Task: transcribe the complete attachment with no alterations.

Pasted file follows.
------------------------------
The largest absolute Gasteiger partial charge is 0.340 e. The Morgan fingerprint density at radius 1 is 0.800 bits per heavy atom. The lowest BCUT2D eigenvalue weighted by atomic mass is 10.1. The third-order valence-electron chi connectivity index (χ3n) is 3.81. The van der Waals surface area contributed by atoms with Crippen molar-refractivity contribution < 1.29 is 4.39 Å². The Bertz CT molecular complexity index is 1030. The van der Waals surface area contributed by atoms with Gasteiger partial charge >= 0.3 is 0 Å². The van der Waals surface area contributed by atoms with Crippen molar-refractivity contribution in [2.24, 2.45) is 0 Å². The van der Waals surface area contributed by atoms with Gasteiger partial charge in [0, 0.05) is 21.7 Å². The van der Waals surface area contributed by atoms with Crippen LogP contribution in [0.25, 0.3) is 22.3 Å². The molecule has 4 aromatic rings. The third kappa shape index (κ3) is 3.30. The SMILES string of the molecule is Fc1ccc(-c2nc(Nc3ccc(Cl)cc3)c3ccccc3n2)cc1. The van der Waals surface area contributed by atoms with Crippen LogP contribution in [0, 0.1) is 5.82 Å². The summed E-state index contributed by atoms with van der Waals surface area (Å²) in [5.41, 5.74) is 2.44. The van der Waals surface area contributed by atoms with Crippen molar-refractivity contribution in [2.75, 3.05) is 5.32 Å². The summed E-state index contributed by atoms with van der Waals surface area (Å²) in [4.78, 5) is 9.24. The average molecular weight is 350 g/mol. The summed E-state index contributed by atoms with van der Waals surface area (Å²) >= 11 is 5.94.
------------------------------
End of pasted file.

The largest absolute Gasteiger partial charge is 0.340 e. The Morgan fingerprint density at radius 1 is 0.800 bits per heavy atom. The lowest BCUT2D eigenvalue weighted by atomic mass is 10.1. The third-order valence-electron chi connectivity index (χ3n) is 3.81. The van der Waals surface area contributed by atoms with Crippen molar-refractivity contribution < 1.29 is 4.39 Å². The Bertz CT molecular complexity index is 1030. The van der Waals surface area contributed by atoms with Gasteiger partial charge >= 0.3 is 0 Å². The van der Waals surface area contributed by atoms with Crippen molar-refractivity contribution in [2.24, 2.45) is 0 Å². The van der Waals surface area contributed by atoms with Gasteiger partial charge in [0, 0.05) is 21.7 Å². The van der Waals surface area contributed by atoms with Crippen LogP contribution in [0.25, 0.3) is 22.3 Å². The molecule has 4 aromatic rings. The third kappa shape index (κ3) is 3.30. The SMILES string of the molecule is Fc1ccc(-c2nc(Nc3ccc(Cl)cc3)c3ccccc3n2)cc1. The van der Waals surface area contributed by atoms with Crippen LogP contribution in [0, 0.1) is 5.82 Å². The summed E-state index contributed by atoms with van der Waals surface area (Å²) in [5.41, 5.74) is 2.44. The van der Waals surface area contributed by atoms with Crippen molar-refractivity contribution in [2.75, 3.05) is 5.32 Å². The summed E-state index contributed by atoms with van der Waals surface area (Å²) in [4.78, 5) is 9.24. The average molecular weight is 350 g/mol. The summed E-state index contributed by atoms with van der Waals surface area (Å²) >= 11 is 5.94.